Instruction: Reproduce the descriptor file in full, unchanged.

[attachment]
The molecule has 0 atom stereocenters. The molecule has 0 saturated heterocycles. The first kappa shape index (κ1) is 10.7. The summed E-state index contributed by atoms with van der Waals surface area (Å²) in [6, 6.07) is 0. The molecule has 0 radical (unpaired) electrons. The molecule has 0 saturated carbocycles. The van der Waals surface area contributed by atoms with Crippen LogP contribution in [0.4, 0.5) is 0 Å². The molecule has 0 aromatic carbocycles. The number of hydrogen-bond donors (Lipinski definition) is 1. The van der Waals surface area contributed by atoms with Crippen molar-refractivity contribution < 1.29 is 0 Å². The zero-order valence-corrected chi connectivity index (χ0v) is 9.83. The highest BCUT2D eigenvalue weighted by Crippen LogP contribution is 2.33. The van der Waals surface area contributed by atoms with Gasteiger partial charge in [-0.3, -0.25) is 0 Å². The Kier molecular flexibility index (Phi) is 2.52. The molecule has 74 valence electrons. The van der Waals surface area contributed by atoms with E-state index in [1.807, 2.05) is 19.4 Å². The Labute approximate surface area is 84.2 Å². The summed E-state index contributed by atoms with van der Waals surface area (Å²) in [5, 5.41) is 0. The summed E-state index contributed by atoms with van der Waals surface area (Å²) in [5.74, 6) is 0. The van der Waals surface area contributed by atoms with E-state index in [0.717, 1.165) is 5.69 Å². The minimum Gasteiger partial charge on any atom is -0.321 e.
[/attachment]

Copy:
The molecule has 0 atom stereocenters. The molecule has 0 saturated heterocycles. The first kappa shape index (κ1) is 10.7. The summed E-state index contributed by atoms with van der Waals surface area (Å²) in [6, 6.07) is 0. The molecule has 0 radical (unpaired) electrons. The molecule has 0 saturated carbocycles. The van der Waals surface area contributed by atoms with Crippen LogP contribution in [0.4, 0.5) is 0 Å². The molecule has 0 aromatic carbocycles. The number of hydrogen-bond donors (Lipinski definition) is 1. The van der Waals surface area contributed by atoms with Crippen molar-refractivity contribution < 1.29 is 0 Å². The zero-order valence-corrected chi connectivity index (χ0v) is 9.83. The highest BCUT2D eigenvalue weighted by Crippen LogP contribution is 2.33. The van der Waals surface area contributed by atoms with Gasteiger partial charge in [-0.3, -0.25) is 0 Å². The Kier molecular flexibility index (Phi) is 2.52. The molecule has 74 valence electrons. The van der Waals surface area contributed by atoms with E-state index in [1.807, 2.05) is 19.4 Å². The Labute approximate surface area is 84.2 Å². The summed E-state index contributed by atoms with van der Waals surface area (Å²) in [5, 5.41) is 0. The summed E-state index contributed by atoms with van der Waals surface area (Å²) in [5.74, 6) is 0. The van der Waals surface area contributed by atoms with E-state index in [0.717, 1.165) is 5.69 Å². The minimum Gasteiger partial charge on any atom is -0.321 e.